Culminating projects involving collaboration usually remove learning from the experience. Often, collaborative projects are simply supposed to reflect what members of the group have learned for a final grade. Similar to the idea of projects versus project-based learning, a culminating project may as well be the word “test,” again creating added pressure to an already challenging skill.

Learning happens throughout a unit, not at the end. Collaboration is a great, engaging way to teach new content, while also building students’ collaborative skillset. A collaborative type of activity should more often happen along the way as students learn, not always at the end of the unit. If it could just be approached as part of the learning process, rather than a final “show what you know” group project, it might not be so intimidating and stressful.

In closing, if collaboration isn’t challenging students in a motivating way, something is wrong. So let’s reflect on our teaching practices, so that we can do something about it!

I. Teachers demonstrate leadership. · II. Teachers establish a respectful environment for a diverse population of students. · III. Teachers know the content they teach. · IV. Teachers facilitate learning for their students. · V. Teachers reflect on their practice.

New Year, New Cats to Herd

Kindergarten is a lot like herding cats. I had never actually heard that expression until I became a Kindergarten teacher, and it is the perfect visual to reflect what our classes may look like at times, particularly at first.


And for that reason, every time that a new Kindergarten year circles back around, I find myself unsure of how to get started. So much growth occurs during the school year, that it’s hard to even remember what those little 5 year olds are like in the beginning, entering the formal school setting for the first time. It seems like every year I have to physically stop myself from planning a full-out writing activity for the first day/week…wait, we’re still learning letters and sounds! And I just never quite account for the amount of time it will truly take to complete activities…everything takes double the time to get through between expectation reviews, new routines to explain, thorough modeling needed, and transitions. They grow so much during the Kindergarten year that they make you forget just how much structuring it took first quarter to bring the chaos to a controlled and productive level. What makes it even more challenging: while students need to learn the structures, routines, and expectations of the classroom in order to actually function in school and activities, the curriculum doesn’t wait.

So how do I begin, teaching students how to go to school while jumping into the “real” learning right away?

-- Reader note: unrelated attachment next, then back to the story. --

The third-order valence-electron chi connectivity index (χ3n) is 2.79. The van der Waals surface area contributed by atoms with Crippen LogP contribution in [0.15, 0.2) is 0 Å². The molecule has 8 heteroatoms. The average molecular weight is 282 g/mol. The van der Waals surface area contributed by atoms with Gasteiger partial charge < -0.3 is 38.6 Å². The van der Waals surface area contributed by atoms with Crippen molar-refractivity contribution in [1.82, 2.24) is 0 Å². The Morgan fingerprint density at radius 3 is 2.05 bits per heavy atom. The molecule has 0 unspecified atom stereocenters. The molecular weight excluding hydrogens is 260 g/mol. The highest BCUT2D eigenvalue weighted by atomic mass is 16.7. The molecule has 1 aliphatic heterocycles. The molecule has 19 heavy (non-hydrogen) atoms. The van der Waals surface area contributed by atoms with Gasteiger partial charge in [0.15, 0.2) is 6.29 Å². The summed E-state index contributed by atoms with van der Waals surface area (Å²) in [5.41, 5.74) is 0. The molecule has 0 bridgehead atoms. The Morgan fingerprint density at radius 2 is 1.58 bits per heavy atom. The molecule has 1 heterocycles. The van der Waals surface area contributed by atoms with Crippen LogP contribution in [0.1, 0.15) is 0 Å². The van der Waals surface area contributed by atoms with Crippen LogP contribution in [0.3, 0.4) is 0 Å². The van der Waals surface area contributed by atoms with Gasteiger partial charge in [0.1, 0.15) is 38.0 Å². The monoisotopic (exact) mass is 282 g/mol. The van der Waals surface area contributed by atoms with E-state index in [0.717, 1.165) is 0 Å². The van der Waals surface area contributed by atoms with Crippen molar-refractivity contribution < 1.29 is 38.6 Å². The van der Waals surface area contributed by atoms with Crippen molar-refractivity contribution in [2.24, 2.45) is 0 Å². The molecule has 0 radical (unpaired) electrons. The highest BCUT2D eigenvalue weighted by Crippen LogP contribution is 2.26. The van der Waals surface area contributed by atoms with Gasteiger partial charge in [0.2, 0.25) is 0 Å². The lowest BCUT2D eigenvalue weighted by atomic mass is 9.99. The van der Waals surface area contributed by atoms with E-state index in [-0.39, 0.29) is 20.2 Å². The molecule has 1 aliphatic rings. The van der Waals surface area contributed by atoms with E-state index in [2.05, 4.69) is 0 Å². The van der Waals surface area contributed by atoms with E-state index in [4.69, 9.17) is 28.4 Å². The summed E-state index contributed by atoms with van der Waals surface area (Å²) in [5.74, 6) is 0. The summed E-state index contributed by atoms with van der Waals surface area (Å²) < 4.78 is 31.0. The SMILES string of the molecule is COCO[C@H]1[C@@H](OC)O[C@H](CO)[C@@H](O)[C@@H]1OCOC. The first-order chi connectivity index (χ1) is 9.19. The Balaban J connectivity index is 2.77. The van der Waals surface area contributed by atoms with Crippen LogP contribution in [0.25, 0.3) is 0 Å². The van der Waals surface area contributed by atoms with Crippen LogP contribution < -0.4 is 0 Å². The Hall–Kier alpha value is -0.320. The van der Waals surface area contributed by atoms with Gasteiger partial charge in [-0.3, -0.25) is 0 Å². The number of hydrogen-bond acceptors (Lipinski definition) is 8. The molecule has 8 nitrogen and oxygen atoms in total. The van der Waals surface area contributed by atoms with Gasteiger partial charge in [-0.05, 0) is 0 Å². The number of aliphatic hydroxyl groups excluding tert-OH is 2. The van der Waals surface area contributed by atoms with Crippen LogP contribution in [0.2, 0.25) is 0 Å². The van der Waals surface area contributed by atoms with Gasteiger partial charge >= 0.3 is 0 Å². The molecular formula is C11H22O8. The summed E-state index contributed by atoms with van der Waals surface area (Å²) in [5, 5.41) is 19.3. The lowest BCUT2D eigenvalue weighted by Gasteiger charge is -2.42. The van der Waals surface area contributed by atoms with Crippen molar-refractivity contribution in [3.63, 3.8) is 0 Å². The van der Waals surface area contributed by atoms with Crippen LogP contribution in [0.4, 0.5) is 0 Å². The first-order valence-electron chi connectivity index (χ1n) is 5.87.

IMG_8627While this problem may be magnified on the Kindergarten level due to their young age and newness to school, I know that this is something that teachers of all grade levels encounter: starting over with a new class, a year younger than the class you just finished with. Shout-out to my friend Aubrey Diorio for getting me pumped for the new school year with her recent post on new school year must do’s, and for inspiring this reflection. While Aubrey’s post gives awesome examples of specific, beginning of school must do’s to set your class up for success (go read it!!!), my post more specifically tackles how to actually dive into and structure the beginning of the year. Unfortunately, just looking back at last year’s lesson plans isn’t always enough: those plans may not account for how routines and expectations were taught and embedded throughout the day, and for things you want to do better or differently for the upcoming year. Each year, it feels like I am re-learning how to structure the beginning of year chaos; but after some time reflecting, I have outlined some of my tips, priorities, and strategies for starting a new school year, or in a Kindergarten teacher’s case…”herding those cats,” as smoothly and effectively as possible.

1. Make lists

IMG_7326Before the kids arrive, I have found it helpful to make lists. Not just a list for the thousand things I have to do to get the room ready, but a list, broken into categories, to outline expectations, routines, activities, flexible seating expectations, and protocols students need to learn to get the classroom up and running. My list is categorized into 3 sections: expectations (embodying all behavioral expectations, flexible seating expectations, routines, protocols, and day-to-day skills needed), centers (both beginning of year literacy/STEAM and initial Daily 5 literacy centers), and technology (apps, systems, and activities for beginning of year). Your list may be more broad or more specific than that. In essence, this is a “Planning To Do List”…what your students need to learn in order to learn in your classroom for the year. Don’t just make the list, but try to prioritize it. For example, students can’t get through the first day of school without carpet time and work time, so expectations for sitting on the carpet, using supplies, and using flexible seating should be taught day 1. This is a list that I print off, cross items off of, and pull un-taught items from to put into my weekly lesson plans. And in the world of Kindergarten, these are lists I pull from throughout the entire first quarter. Time to spare? Teach something else from “the list.”